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Dry Ice Blasting in the Automobile Industry: The Ice Age Has Arrived

In the restoration business, sand, grit, and glassbead blasting are well-known processes for removing grease and dirt build-up, underbody sealant, and paint off components and panels. Damage to the surface structure, resulting in buckles and bulges, is an unpleasant side consequence of these approaches. It would be nice if there was a gentler but equally effective option.

Dry ice blasting, a new technique, might be one solution. Dry ice particles impact the damaged area at high speeds during the blasting. The solid pellets decompose into gaseous carbon dioxide upon contact, resulting in a mild explosion. The paint or dirt layer is lifted and becomes rapidly chilled, brittle, and readily removed as a result of the sudden rise in volume. After then, the portion reverts to its previous shape.

Thermo Blast, a Queensland-based firm, is an expert in this type of blasting. Individual restorers can use Thermo Blast’s blasting services, and the company will also sell BUSE blasting equipment to the automotive industry. The dry ice pellets, which are readily accessible from major gas providers, are combined with air within the blasting unit in this German-engineered and manufactured technology. You may remove underbody sealant without harming the underlying paint coat by changing the air pressure and pellet concentration. The blasting unit may be precisely tuned to match the age and composition of sealants.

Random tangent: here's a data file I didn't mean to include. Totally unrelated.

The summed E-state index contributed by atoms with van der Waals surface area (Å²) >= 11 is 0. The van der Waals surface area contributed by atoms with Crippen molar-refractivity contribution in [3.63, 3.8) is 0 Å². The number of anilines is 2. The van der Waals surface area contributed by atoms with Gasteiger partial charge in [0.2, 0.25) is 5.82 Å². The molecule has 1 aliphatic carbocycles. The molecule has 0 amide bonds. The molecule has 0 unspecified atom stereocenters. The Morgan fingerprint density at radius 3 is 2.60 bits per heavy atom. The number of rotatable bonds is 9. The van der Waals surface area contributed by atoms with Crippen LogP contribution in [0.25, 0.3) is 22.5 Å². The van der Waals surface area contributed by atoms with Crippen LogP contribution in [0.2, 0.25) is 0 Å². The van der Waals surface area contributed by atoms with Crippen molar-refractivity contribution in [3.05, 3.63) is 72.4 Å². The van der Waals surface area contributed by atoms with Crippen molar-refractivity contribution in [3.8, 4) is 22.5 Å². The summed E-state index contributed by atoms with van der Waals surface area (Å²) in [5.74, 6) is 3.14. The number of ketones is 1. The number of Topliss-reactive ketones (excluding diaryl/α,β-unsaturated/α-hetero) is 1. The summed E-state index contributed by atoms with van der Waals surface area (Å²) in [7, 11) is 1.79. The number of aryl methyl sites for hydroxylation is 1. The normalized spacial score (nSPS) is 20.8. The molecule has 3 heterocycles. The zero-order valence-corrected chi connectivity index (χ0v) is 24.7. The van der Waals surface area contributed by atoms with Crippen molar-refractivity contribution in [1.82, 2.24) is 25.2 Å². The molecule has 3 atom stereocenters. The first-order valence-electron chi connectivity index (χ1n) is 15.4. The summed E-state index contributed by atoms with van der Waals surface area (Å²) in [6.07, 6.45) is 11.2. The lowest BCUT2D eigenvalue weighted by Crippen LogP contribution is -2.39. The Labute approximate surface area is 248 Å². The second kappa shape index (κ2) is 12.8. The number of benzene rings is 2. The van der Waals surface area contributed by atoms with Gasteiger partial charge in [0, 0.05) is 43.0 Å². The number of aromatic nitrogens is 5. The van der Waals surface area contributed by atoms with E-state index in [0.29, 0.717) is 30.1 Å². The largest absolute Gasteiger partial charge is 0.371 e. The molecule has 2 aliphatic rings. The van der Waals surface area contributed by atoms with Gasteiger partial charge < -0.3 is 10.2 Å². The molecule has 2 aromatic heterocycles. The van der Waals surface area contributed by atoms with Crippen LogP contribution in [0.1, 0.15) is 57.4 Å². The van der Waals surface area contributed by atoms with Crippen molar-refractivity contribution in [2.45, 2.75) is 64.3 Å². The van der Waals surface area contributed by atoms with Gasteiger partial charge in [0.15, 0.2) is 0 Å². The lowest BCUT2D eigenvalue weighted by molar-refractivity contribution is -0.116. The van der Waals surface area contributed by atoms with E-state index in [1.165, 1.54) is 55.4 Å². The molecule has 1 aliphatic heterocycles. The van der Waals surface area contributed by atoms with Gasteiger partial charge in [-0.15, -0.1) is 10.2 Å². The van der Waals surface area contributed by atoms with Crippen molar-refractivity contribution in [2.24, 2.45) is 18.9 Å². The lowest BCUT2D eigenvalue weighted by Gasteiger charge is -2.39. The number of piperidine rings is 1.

When compared to manual removal, dry ice blasting might save you a lot of time. Another advantage is that no pieces must be removed. Axles, steering components, springs, shock absorbers, and brake lines are not damaged by its non-abrasive nature. Rubber, other sealing materials, and even glass are unharmed. As a result, sensitive body elements like as door panels and bonnets may be processed without the risk of pitting or warping. Chrome, aluminium, and fibreglass are all considered to be safe. Dry ice blasting may also be used to clean engine components, such as pistons and cylinder heads. There is no residue, unlike grit or glassbead blasting, that might cause an oil duct obstruction later.